Monday, September 25, 2006

It's been an interesting weekend. Aside from another trauma at the ER, everything went according to plan. Sort of.

I guess I've become used to these events. Yesterday, when my daughter screamed into the house shouting, "Mom fell! Help me!" I hardly felt the usual jolt of adrenaline surge into my blood. Calmly, I asked, "Where is she?" and then proceeding to ask my twenty-one year old daughter why she left her outdoors.

"I heard the bone snap!" she sobbed.

I looked into her eyes and realized that this was one of her worst nightmares. Before she'd dragged my wife outside for a walk, prodded and encouraged by me, she'd asked, "What if she falls?"

I'd shrugged it off. "Don't worry about it. She'll be fine. Just go slowly." We'd decided that in spite of the multiple sclerosis that it was time to add a mild exercise routine into her day. With high blood pressure, high cholesterol, and diabetes, it seemed essential to try. Besides, I want my sweetie around when I retire in fourteen years. I didn't want to think back and regret not urging her to pursue a healthier lifestyle.

Two years ago she fell, dislocated and broke both shoulders, and had surgery on one. That was a tough one. Oh yeah. Some day maybe you'll read about it in One Potato, Blue Potato, the second book in my Sam Moore paranormal mystery series. ;o)

An operation is looming, full of words like "very bad break," and "pins to hold it together," and ... well, you know the routine. We're greatful that this time it's a bit easier. Only one arm to worry about.

I'm stopping the guilt right here, though. There's enough going on. I don't need to blame myself, do I? It was an accident, pure and simple. Right?


I was kind of proud of how I didn't lose it this time. You know, the gut-clenching worry that consumes all else? Instead, I read to her from her James Patterson book while we waited. And waited. And waited. Found about a dozen examples of words that are not in favor in the writing forums these days. Like "suddenly," and tags that stand out like, "he barked," "she choked," etc. Four paragraphs in a row starting with the same name. Just like my friend Val always says when she discovers hot new writers who use all the forbidden words and excel in spite of it, it's all a matter of balance. And James Patterson can do whatever the hell he wants to do. His readers don't give a darn!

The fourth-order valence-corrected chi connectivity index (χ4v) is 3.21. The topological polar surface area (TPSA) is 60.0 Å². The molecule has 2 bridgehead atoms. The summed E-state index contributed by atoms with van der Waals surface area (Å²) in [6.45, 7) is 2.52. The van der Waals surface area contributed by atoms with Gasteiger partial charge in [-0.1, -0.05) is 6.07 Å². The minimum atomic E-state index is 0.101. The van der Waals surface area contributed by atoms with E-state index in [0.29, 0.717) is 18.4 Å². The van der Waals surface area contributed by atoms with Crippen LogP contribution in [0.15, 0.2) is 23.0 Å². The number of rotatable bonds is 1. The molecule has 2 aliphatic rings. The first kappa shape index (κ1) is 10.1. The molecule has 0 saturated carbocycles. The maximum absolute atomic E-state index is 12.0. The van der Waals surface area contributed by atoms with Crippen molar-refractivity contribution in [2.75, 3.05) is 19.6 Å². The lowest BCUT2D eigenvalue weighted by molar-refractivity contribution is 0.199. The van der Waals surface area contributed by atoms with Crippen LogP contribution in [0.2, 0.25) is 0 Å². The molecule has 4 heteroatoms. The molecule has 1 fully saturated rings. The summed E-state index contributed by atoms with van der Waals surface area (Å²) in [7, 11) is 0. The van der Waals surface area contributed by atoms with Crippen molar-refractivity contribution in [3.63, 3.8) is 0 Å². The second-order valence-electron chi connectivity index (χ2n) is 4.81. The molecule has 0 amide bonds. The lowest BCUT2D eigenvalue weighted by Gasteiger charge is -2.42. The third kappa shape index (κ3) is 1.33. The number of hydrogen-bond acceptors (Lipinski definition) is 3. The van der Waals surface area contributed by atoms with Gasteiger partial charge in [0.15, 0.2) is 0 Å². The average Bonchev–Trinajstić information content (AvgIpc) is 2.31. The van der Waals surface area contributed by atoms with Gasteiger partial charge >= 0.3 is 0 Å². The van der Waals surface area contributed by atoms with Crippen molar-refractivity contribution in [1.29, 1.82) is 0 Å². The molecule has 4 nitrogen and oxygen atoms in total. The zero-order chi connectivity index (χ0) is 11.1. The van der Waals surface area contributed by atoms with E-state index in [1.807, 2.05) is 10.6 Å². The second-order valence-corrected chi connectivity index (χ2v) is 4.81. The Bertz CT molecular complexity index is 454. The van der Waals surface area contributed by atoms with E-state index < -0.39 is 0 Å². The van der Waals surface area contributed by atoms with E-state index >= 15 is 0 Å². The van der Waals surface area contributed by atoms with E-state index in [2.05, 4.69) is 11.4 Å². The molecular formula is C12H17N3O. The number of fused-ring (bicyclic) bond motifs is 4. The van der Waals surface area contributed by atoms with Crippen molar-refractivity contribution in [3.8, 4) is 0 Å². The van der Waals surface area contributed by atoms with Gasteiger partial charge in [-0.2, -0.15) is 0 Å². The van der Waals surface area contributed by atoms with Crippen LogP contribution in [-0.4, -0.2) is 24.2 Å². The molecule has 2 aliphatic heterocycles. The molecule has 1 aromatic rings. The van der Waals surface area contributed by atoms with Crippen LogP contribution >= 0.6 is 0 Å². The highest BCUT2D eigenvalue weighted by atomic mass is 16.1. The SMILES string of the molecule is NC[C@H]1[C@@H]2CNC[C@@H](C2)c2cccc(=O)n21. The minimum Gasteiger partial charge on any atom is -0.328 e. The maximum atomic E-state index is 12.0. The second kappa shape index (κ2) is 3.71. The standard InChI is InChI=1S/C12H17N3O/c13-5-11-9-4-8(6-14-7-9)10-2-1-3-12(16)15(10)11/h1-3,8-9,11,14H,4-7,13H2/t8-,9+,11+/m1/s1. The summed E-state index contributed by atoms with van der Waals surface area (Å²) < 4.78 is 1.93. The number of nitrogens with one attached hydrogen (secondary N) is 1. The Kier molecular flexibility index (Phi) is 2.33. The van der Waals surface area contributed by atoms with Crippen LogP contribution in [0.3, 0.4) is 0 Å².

When they set her wrist in a cast (temporary measure), I took the laptop into the waiting room and began to feverishly plan the next LeGarde book. I'd just sent off my current project (The Green Marble) to my publisher for consideration (her request) and was at the "inbetween stage." You writers know what I mean. One project is finished, ten others clamor for attention.

"Should I go back and tear into one of the older books? Or should I... dare I... start a new one?" The creative thrill afforded by writing new stuff is too alluring. I find it hard to say no to myself. So, instead of another edit (I just got through doing that for the past two months), I'm on to a new book. Dear Siegfried is finally going to find love - but only after some nerve-wracking and dangerous challenges are thrown his way. (evil chuckle here.)